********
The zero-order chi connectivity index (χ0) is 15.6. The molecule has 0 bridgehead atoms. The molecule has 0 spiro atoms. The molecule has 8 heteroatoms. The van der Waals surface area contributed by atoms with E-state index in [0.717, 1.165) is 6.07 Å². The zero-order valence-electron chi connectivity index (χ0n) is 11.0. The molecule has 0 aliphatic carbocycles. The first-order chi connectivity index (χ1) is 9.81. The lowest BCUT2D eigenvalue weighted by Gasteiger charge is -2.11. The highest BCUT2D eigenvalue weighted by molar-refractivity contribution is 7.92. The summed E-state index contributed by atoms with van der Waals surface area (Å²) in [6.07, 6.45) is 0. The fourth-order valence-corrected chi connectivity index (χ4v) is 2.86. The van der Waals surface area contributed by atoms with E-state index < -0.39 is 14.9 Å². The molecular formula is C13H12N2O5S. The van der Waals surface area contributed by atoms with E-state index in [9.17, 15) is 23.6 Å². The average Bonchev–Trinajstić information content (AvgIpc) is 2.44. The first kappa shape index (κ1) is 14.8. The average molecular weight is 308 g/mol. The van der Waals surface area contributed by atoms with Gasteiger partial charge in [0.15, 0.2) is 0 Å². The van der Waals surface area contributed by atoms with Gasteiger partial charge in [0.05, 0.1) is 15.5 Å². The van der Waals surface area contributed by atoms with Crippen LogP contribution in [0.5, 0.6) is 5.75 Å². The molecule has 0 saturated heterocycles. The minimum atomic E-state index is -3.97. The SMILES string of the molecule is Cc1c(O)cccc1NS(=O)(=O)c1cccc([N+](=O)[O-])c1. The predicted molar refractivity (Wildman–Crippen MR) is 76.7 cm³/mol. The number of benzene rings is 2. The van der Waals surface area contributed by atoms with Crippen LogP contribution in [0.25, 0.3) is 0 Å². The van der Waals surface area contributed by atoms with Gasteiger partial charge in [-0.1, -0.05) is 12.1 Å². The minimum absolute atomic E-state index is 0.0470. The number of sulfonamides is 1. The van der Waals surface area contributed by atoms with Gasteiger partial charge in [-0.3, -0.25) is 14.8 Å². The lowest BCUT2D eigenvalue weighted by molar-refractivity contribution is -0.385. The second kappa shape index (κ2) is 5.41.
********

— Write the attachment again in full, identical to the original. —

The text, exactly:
The zero-order chi connectivity index (χ0) is 15.6. The molecule has 0 bridgehead atoms. The molecule has 0 spiro atoms. The molecule has 8 heteroatoms. The van der Waals surface area contributed by atoms with E-state index in [0.717, 1.165) is 6.07 Å². The zero-order valence-electron chi connectivity index (χ0n) is 11.0. The molecule has 0 aliphatic carbocycles. The first-order chi connectivity index (χ1) is 9.81. The lowest BCUT2D eigenvalue weighted by Gasteiger charge is -2.11. The highest BCUT2D eigenvalue weighted by molar-refractivity contribution is 7.92. The summed E-state index contributed by atoms with van der Waals surface area (Å²) in [6.07, 6.45) is 0. The fourth-order valence-corrected chi connectivity index (χ4v) is 2.86. The van der Waals surface area contributed by atoms with E-state index < -0.39 is 14.9 Å². The molecular formula is C13H12N2O5S. The van der Waals surface area contributed by atoms with E-state index in [9.17, 15) is 23.6 Å². The average Bonchev–Trinajstić information content (AvgIpc) is 2.44. The first kappa shape index (κ1) is 14.8. The average molecular weight is 308 g/mol. The van der Waals surface area contributed by atoms with Gasteiger partial charge in [0.15, 0.2) is 0 Å². The van der Waals surface area contributed by atoms with Gasteiger partial charge in [0.05, 0.1) is 15.5 Å². The van der Waals surface area contributed by atoms with Crippen LogP contribution in [0.5, 0.6) is 5.75 Å². The molecule has 0 saturated heterocycles. The minimum atomic E-state index is -3.97. The SMILES string of the molecule is Cc1c(O)cccc1NS(=O)(=O)c1cccc([N+](=O)[O-])c1. The predicted molar refractivity (Wildman–Crippen MR) is 76.7 cm³/mol. The number of benzene rings is 2. The van der Waals surface area contributed by atoms with Crippen LogP contribution in [0.25, 0.3) is 0 Å². The van der Waals surface area contributed by atoms with Gasteiger partial charge in [-0.1, -0.05) is 12.1 Å². The minimum absolute atomic E-state index is 0.0470. The number of sulfonamides is 1. The van der Waals surface area contributed by atoms with Gasteiger partial charge in [-0.3, -0.25) is 14.8 Å². The lowest BCUT2D eigenvalue weighted by molar-refractivity contribution is -0.385. The second kappa shape index (κ2) is 5.41.